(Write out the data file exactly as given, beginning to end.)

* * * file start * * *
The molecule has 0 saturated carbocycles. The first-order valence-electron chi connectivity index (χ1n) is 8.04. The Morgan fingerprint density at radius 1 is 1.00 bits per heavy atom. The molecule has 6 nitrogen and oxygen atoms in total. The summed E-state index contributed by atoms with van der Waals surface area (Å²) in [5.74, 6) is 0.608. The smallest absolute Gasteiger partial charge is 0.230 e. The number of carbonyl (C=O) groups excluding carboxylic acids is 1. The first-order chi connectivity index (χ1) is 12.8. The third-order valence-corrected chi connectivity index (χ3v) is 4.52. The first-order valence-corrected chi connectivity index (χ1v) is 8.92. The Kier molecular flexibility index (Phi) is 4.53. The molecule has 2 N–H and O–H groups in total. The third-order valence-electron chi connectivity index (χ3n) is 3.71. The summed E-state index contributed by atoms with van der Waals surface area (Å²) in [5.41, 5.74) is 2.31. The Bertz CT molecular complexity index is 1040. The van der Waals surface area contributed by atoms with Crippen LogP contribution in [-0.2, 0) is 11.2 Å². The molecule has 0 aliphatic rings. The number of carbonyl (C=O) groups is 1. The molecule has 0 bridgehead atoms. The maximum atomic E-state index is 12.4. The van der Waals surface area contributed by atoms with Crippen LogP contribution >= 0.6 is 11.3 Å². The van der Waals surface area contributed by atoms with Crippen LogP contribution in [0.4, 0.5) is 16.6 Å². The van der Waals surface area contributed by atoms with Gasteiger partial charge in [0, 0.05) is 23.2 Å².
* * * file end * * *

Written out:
The molecule has 0 saturated carbocycles. The first-order valence-electron chi connectivity index (χ1n) is 8.04. The Morgan fingerprint density at radius 1 is 1.00 bits per heavy atom. The molecule has 6 nitrogen and oxygen atoms in total. The summed E-state index contributed by atoms with van der Waals surface area (Å²) in [5.74, 6) is 0.608. The smallest absolute Gasteiger partial charge is 0.230 e. The number of carbonyl (C=O) groups excluding carboxylic acids is 1. The first-order chi connectivity index (χ1) is 12.8. The third-order valence-corrected chi connectivity index (χ3v) is 4.52. The first-order valence-corrected chi connectivity index (χ1v) is 8.92. The Kier molecular flexibility index (Phi) is 4.53. The molecule has 2 N–H and O–H groups in total. The third-order valence-electron chi connectivity index (χ3n) is 3.71. The summed E-state index contributed by atoms with van der Waals surface area (Å²) in [5.41, 5.74) is 2.31. The Bertz CT molecular complexity index is 1040. The van der Waals surface area contributed by atoms with Crippen LogP contribution in [-0.2, 0) is 11.2 Å². The molecule has 0 aliphatic rings. The number of carbonyl (C=O) groups is 1. The molecule has 0 bridgehead atoms. The maximum atomic E-state index is 12.4. The van der Waals surface area contributed by atoms with Crippen LogP contribution >= 0.6 is 11.3 Å². The van der Waals surface area contributed by atoms with Crippen LogP contribution in [0.4, 0.5) is 16.6 Å². The van der Waals surface area contributed by atoms with Gasteiger partial charge in [0, 0.05) is 23.2 Å².